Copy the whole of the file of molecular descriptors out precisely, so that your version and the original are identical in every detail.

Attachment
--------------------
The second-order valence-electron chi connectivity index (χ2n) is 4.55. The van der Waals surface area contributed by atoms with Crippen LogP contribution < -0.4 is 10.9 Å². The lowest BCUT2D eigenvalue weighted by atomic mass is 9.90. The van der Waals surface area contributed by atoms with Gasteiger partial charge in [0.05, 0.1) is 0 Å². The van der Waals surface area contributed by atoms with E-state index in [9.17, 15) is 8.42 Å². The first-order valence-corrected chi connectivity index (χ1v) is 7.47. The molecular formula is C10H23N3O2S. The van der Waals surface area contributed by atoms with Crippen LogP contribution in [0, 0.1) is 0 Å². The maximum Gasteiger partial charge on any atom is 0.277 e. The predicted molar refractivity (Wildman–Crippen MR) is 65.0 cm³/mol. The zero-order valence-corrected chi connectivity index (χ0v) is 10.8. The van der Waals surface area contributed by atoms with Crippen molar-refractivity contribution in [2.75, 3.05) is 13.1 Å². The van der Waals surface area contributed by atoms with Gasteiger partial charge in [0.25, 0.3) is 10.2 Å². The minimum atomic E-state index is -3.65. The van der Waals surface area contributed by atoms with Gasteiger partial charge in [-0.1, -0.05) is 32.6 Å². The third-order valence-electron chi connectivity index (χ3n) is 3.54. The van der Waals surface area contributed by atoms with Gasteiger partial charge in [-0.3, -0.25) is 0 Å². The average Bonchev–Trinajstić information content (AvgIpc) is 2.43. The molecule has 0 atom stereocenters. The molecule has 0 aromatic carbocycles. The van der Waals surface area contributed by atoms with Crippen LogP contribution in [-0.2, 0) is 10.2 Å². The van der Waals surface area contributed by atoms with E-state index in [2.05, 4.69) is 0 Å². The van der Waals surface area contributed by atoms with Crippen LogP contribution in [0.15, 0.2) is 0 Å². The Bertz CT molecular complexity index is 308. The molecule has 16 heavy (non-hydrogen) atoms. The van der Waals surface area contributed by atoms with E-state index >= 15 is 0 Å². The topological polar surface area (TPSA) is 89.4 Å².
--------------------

The second-order valence-electron chi connectivity index (χ2n) is 4.55. The van der Waals surface area contributed by atoms with Crippen LogP contribution < -0.4 is 10.9 Å². The lowest BCUT2D eigenvalue weighted by atomic mass is 9.90. The van der Waals surface area contributed by atoms with Gasteiger partial charge in [0.05, 0.1) is 0 Å². The van der Waals surface area contributed by atoms with E-state index in [9.17, 15) is 8.42 Å². The first-order valence-corrected chi connectivity index (χ1v) is 7.47. The molecular formula is C10H23N3O2S. The van der Waals surface area contributed by atoms with Crippen LogP contribution in [0, 0.1) is 0 Å². The maximum Gasteiger partial charge on any atom is 0.277 e. The predicted molar refractivity (Wildman–Crippen MR) is 65.0 cm³/mol. The zero-order valence-corrected chi connectivity index (χ0v) is 10.8. The van der Waals surface area contributed by atoms with Crippen molar-refractivity contribution in [2.75, 3.05) is 13.1 Å². The van der Waals surface area contributed by atoms with Gasteiger partial charge in [0.25, 0.3) is 10.2 Å². The minimum atomic E-state index is -3.65. The van der Waals surface area contributed by atoms with Gasteiger partial charge in [-0.1, -0.05) is 32.6 Å². The third-order valence-electron chi connectivity index (χ3n) is 3.54. The van der Waals surface area contributed by atoms with Gasteiger partial charge in [-0.3, -0.25) is 0 Å². The average Bonchev–Trinajstić information content (AvgIpc) is 2.43. The molecule has 0 atom stereocenters. The molecule has 0 aromatic carbocycles. The van der Waals surface area contributed by atoms with Crippen LogP contribution in [-0.2, 0) is 10.2 Å². The van der Waals surface area contributed by atoms with E-state index in [2.05, 4.69) is 0 Å². The van der Waals surface area contributed by atoms with Crippen LogP contribution in [0.15, 0.2) is 0 Å². The Bertz CT molecular complexity index is 308. The molecule has 16 heavy (non-hydrogen) atoms. The van der Waals surface area contributed by atoms with E-state index >= 15 is 0 Å². The topological polar surface area (TPSA) is 89.4 Å².